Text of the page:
This right to decide on her behalf was in the hand of the management and staff of KEM Hospitals. She was surviving on techniques or methods that KEM Hospital used, to support her.
The Supreme court, in this case, allowed passive euthanasia and held that active euthanasia is illegal. But this approval requires the high court to follow the due procedure. Before giving the judgment, the High Court should consult a committee headed by three prominent doctors, nominated by the bench after the consultation of medical authorities/medical practitioners, as it may deem fit. After hearing the committee of doctors, the High Court Bench will give notice to the State and direct relatives for example guardians, life partner, siblings/sisters, and so forth of the patient, and in their absence, his/her next companion, and supply a copy of the report of the Doctors’ committee to them, as soon as possible. After hearing them, the High Court bench should give its decision. The above methodology ought to be followed all over India until Parliament makes laws regarding this matter.
But in this case, the court did not allow euthanasia as it was not valid. And if the staff of KEM Hospitals feels the same, they can approach the High court according to the procedure.
This case clarified the issues revolving around euthanasia and also laid down the guidelines concerning passive euthanasia. Alongside, the court also made a recommendation to repeal Section 309 of the Indian Penal Code. This case is a landmark case as it prescribed the procedure to be followed in an area that has not been legislated upon.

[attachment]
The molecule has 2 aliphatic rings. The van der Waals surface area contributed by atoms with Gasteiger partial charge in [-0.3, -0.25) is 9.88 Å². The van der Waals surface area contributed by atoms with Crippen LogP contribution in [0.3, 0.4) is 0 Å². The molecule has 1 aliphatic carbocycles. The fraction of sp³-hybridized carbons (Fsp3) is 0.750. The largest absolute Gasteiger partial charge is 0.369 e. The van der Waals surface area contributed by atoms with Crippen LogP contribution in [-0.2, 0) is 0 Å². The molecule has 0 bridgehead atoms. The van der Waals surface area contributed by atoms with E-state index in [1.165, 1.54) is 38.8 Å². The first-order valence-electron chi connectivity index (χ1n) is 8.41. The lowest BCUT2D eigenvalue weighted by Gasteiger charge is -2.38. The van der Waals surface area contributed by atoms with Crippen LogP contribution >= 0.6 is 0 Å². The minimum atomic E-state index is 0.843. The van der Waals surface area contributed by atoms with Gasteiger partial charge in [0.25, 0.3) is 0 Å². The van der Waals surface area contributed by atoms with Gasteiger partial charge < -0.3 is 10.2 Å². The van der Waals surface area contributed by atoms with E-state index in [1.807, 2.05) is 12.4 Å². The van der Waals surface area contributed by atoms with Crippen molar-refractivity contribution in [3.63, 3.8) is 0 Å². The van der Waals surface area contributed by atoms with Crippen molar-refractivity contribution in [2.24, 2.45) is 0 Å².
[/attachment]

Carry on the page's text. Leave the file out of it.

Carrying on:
In this case, the Supreme Court held that only passive euthanasia is allowed, but not active euthanasia. Active euthanasia entails the use of lethal substances to kill the person. E.g., lethal injection is given to a person suffering from horrible diseases while passive euthanasia entails withholding or withdrawal of medical treatment for continuance of life e.g., not giving the medicine that is directed for the patients. In this voluntary passive euthanasia, there is no issue. In non-voluntary euthanasia, there is the requirement of consent and therefore, there are some issues regarding it. The court, in this case, gave guidelines in the cases of passive non-voluntary euthanasia.
RIGHT TO DIE:
In the P Rathinam v. Union of India case, the Supreme Court held that Article 21 of the Indian constitution that talks about the right to life also includes the right to die. But in the Gian Kaur v. State of Punjab case, the Supreme Court overruled its previous judgment and held that the right to life is a natural right and suicide is an unnatural termination of life. Therefore, it is inconsistent with the right to life mentioned under Article 21 of the constitution. Euthanasia is the termination of the life of a person who is terminally ill or in a permanent vegetative state. In this process, natural death has already commenced and hence, these are not the circumstances where the right to life is violated. Therefore, it may come under the ambit of the right to life with human dignity. This may include the right of a person to die with dignity.
 1994 AIR 1844, 1994 SCC (3) 394
 1996 AIR 946